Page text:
Albers and Reyes are keepers

Sox send down Okajima, Aceves

By Peter Abraham
Globe Staff / March 29, 2011

E-mail this article

Invalid E-mail address
Invalid E-mail address

Sending your article

Your article has been sent.

Text size +

FORT MYERS, Fla. — After four seasons and 254 appearances, the Red Sox have seen enough of lefthander Hideki Okajima, at least for now.

Okajima and righthander Alfredo Aceves were optioned to Triple A Pawtucket yesterday as the Sox finished constructing their team for Opening Day.

General manager Theo Epstein said the decision to keep righthander Matt Albers and lefthander Dennys Reyes on the team was based as much on roster management as performance. With Albers and Reyes out of options, they would have been exposed to waivers if taken off the roster and likely claimed by other teams.

Aceves and Okajima had options and will pitch at Pawtucket until needed.

“The overriding factor was the preservation of pitching depth,’’ Epstein said. “Alfredo and Oki both pitched well enough to make this team. It was tough news to deliver, but they both handled it very well and despite hearing the bad news, were able to process the part of the message that we still see them as a big part of the team.’’

A former All-Star and a key player on the 2007 World Series champions, Okajima’s earned run average and walks and hits per innings pitched have climbed steadily since. Last year was his worst as he put 79 runners on base over 46 innings while striking out only 33.

The Red Sox released Okajima in December rather than risk salary arbitration, then signed him back a month later for $1.75 million, a 36 percent pay cut. Okajima was better at times during spring training but did allow 10 hits over seven innings.

Now, at age 35, he is being sent to the minors.

“He’s obviously disappointed not to make the big league team,’’ said Joe Rosen, Okajima’s Boston-based agent. “He’s pitching well, but the Red Sox have to make these decisions. There’s nothing we can do about it.’’

Francona, Epstein, and pitching coach Curt Young broke the news.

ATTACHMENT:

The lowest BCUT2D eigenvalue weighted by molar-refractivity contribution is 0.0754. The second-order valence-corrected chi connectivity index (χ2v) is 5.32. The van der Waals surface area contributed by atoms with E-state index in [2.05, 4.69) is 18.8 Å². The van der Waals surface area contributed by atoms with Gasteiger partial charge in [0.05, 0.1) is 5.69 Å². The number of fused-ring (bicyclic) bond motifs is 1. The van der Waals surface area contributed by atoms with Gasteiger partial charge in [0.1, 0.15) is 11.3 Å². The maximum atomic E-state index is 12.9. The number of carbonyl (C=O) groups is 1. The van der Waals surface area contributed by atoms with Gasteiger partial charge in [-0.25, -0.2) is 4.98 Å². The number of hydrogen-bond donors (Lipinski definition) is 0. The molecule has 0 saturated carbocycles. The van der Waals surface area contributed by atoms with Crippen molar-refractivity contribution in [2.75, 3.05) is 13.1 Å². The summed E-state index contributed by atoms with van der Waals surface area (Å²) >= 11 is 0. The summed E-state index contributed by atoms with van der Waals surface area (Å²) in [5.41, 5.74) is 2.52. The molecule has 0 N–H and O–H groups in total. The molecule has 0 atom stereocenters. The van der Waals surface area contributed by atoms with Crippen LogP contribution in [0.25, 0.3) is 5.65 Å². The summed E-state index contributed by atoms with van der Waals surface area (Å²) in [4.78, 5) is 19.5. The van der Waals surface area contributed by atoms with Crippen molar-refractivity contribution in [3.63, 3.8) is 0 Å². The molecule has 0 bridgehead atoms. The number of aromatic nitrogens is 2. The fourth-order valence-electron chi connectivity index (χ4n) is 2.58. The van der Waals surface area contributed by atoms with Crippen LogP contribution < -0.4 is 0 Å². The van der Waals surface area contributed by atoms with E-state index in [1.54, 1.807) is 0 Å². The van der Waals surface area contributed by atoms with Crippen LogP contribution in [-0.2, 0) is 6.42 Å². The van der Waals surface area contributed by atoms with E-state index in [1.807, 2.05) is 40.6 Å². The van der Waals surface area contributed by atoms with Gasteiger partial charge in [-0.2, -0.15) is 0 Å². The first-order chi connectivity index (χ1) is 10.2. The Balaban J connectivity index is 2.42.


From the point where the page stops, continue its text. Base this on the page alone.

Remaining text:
“Last year was kind of a struggle and the end of the year he pitched pretty well. Reyes has more action on the ball,’’ Francona said. “We just want Oki to get consistency back so we’re not staying away from him.’’

The Sox would be the 11th team Reyes has pitched for since making his debut in 1997. The XXL-sized native of Mexico has a 2.70 ERA in 10 spring games. He is the only lefty in the bullpen and is likely to be used primarily as a one-batter specialist. The Sox were impressed with his control on both sides of the plate.

Albers is perhaps the only surprise on the roster. The 28-year-old had uneven results with Baltimore the last three seasons and was signed to a modest $875,000 deal in December. But he outlasted the competition, striking out 13 in 12 2/3 innings during spring training and allowing only four earned runs. The Sox believe he will be effective with more frequent use.

“We’re hoping Albers can give us one-plus [innings] with that two-seamer and pitch against righthanders and occasionally lefties and get us a ground ball,’’ Francona said. “Not give us length, but if we’re down a couple of runs maybe give us a couple of innings. His ball has so much life, it’s hard not to like it.’’

Aceves, a late addition to the spring training roster, will join the rotation at Pawtucket. The former Yankees reliever could well be the first pitcher called up when a need arises. His split contract included a $200,000 minor league deal.

“We’d be comfortable with him starting for the big league club. We’d be comfortable with him in the long-guy role. We’d be comfortable with him in a shorter relief role,’’ Epstein said. “We know he’s going to help this team. It’s a tough day having to send him down because he did just about everything you could do to make the club. It’s a numbers game.’’

Yesterday’s moves completed a large-scale renovation of the bullpen as only Jonathan Papelbon, Daniel Bard, and Tim Wakefield remain from last season. Albers and Reyes join fellow newcomers Bobby Jenks and Dan Wheeler.

The Sox could have as many as 10 pitchers in Pawtucket with major league experience.

“You can never have enough pitching, we’ve proven that over the years,’’ Epstein said. “But we probably feel better about it now than we did two months ago because a lot of guys have come here and thrown well.’’

Felix Doubront (who will start the season on the disabled list), Andrew Miller, Brandon Duckworth, and a prospect to be determined will join Aceves in the Pawtucket rotation. The bullpen will include Okajima, Scott Atchison, Rich Hill, and Randy Williams.

“We have to feel good about the way guys threw this spring and about the depth we have in Triple A,’’ Epstein said. “We’re going to go through 20, 25 pitchers this year. The 12 that you pick to start the year probably aren’t the 12 that will finish the year with the club. That’s just the way baseball works. We feel pretty good about all the depth we have.’’

Nick Cafardo of the Globe staff contributed to this report. Peter Abraham can be reached at Follow him on Twitter @peteabe.

Red Sox Video

Follow our Twitter feeds